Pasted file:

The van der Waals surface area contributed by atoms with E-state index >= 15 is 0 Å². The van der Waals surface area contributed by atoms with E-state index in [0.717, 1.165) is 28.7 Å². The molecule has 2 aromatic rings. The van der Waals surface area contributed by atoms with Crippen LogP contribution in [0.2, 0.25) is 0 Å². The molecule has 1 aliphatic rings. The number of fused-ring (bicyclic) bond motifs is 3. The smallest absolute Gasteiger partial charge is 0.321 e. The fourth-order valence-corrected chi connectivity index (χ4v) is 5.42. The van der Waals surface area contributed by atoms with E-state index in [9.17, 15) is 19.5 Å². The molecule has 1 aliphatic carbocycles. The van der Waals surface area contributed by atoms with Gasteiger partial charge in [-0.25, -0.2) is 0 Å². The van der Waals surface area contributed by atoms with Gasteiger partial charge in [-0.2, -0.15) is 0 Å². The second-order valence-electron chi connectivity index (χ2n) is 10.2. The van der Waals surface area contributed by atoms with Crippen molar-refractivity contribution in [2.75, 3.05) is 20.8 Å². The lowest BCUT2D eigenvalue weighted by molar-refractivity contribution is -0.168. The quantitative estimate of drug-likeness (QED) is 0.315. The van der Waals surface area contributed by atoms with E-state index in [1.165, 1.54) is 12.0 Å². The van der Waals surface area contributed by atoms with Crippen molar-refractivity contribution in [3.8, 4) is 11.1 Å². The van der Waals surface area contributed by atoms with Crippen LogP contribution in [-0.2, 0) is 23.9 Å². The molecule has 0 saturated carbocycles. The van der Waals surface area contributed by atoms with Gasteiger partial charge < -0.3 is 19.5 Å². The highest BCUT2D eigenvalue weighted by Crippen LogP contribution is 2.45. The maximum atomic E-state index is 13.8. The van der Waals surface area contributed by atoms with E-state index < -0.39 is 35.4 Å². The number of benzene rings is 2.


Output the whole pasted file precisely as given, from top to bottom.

The van der Waals surface area contributed by atoms with E-state index >= 15 is 0 Å². The van der Waals surface area contributed by atoms with E-state index in [0.717, 1.165) is 28.7 Å². The molecule has 2 aromatic rings. The van der Waals surface area contributed by atoms with Crippen LogP contribution in [0.2, 0.25) is 0 Å². The molecule has 1 aliphatic rings. The number of fused-ring (bicyclic) bond motifs is 3. The smallest absolute Gasteiger partial charge is 0.321 e. The fourth-order valence-corrected chi connectivity index (χ4v) is 5.42. The van der Waals surface area contributed by atoms with E-state index in [9.17, 15) is 19.5 Å². The molecule has 1 aliphatic carbocycles. The van der Waals surface area contributed by atoms with Gasteiger partial charge in [-0.25, -0.2) is 0 Å². The van der Waals surface area contributed by atoms with Gasteiger partial charge in [-0.2, -0.15) is 0 Å². The second-order valence-electron chi connectivity index (χ2n) is 10.2. The van der Waals surface area contributed by atoms with Crippen molar-refractivity contribution in [2.75, 3.05) is 20.8 Å². The lowest BCUT2D eigenvalue weighted by molar-refractivity contribution is -0.168. The quantitative estimate of drug-likeness (QED) is 0.315. The van der Waals surface area contributed by atoms with E-state index in [1.165, 1.54) is 12.0 Å². The van der Waals surface area contributed by atoms with Crippen molar-refractivity contribution in [3.8, 4) is 11.1 Å². The van der Waals surface area contributed by atoms with Crippen LogP contribution in [-0.2, 0) is 23.9 Å². The molecule has 0 saturated carbocycles. The van der Waals surface area contributed by atoms with Gasteiger partial charge < -0.3 is 19.5 Å². The highest BCUT2D eigenvalue weighted by Crippen LogP contribution is 2.45. The maximum atomic E-state index is 13.8. The van der Waals surface area contributed by atoms with E-state index < -0.39 is 35.4 Å². The number of benzene rings is 2.